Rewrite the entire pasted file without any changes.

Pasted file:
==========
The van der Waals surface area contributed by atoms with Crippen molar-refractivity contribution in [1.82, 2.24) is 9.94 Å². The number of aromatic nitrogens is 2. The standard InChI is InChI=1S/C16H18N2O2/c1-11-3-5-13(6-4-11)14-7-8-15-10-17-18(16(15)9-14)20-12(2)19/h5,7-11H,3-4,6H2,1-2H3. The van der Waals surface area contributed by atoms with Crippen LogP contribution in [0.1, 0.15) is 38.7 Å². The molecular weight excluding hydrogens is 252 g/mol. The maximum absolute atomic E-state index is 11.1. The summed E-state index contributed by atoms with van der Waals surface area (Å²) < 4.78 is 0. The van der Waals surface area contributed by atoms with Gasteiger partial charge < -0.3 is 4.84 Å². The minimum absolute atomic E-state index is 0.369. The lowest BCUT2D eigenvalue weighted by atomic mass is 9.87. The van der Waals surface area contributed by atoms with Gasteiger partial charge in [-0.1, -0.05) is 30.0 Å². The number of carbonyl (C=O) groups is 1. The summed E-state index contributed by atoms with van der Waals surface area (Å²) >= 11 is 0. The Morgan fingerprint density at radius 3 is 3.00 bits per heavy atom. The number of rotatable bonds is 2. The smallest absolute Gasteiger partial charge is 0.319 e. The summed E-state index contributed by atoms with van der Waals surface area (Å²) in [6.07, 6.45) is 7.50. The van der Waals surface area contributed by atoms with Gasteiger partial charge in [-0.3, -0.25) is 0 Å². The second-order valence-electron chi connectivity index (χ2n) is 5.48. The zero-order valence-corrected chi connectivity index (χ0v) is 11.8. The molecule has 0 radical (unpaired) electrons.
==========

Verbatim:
The van der Waals surface area contributed by atoms with Crippen molar-refractivity contribution in [1.82, 2.24) is 9.94 Å². The number of aromatic nitrogens is 2. The standard InChI is InChI=1S/C16H18N2O2/c1-11-3-5-13(6-4-11)14-7-8-15-10-17-18(16(15)9-14)20-12(2)19/h5,7-11H,3-4,6H2,1-2H3. The van der Waals surface area contributed by atoms with Crippen LogP contribution in [0.1, 0.15) is 38.7 Å². The molecular weight excluding hydrogens is 252 g/mol. The maximum absolute atomic E-state index is 11.1. The summed E-state index contributed by atoms with van der Waals surface area (Å²) < 4.78 is 0. The van der Waals surface area contributed by atoms with Gasteiger partial charge < -0.3 is 4.84 Å². The minimum absolute atomic E-state index is 0.369. The lowest BCUT2D eigenvalue weighted by atomic mass is 9.87. The van der Waals surface area contributed by atoms with Gasteiger partial charge in [-0.1, -0.05) is 30.0 Å². The number of carbonyl (C=O) groups is 1. The summed E-state index contributed by atoms with van der Waals surface area (Å²) >= 11 is 0. The Morgan fingerprint density at radius 3 is 3.00 bits per heavy atom. The number of rotatable bonds is 2. The smallest absolute Gasteiger partial charge is 0.319 e. The summed E-state index contributed by atoms with van der Waals surface area (Å²) in [6.07, 6.45) is 7.50. The van der Waals surface area contributed by atoms with Gasteiger partial charge in [-0.3, -0.25) is 0 Å². The second-order valence-electron chi connectivity index (χ2n) is 5.48. The zero-order valence-corrected chi connectivity index (χ0v) is 11.8. The molecule has 0 radical (unpaired) electrons.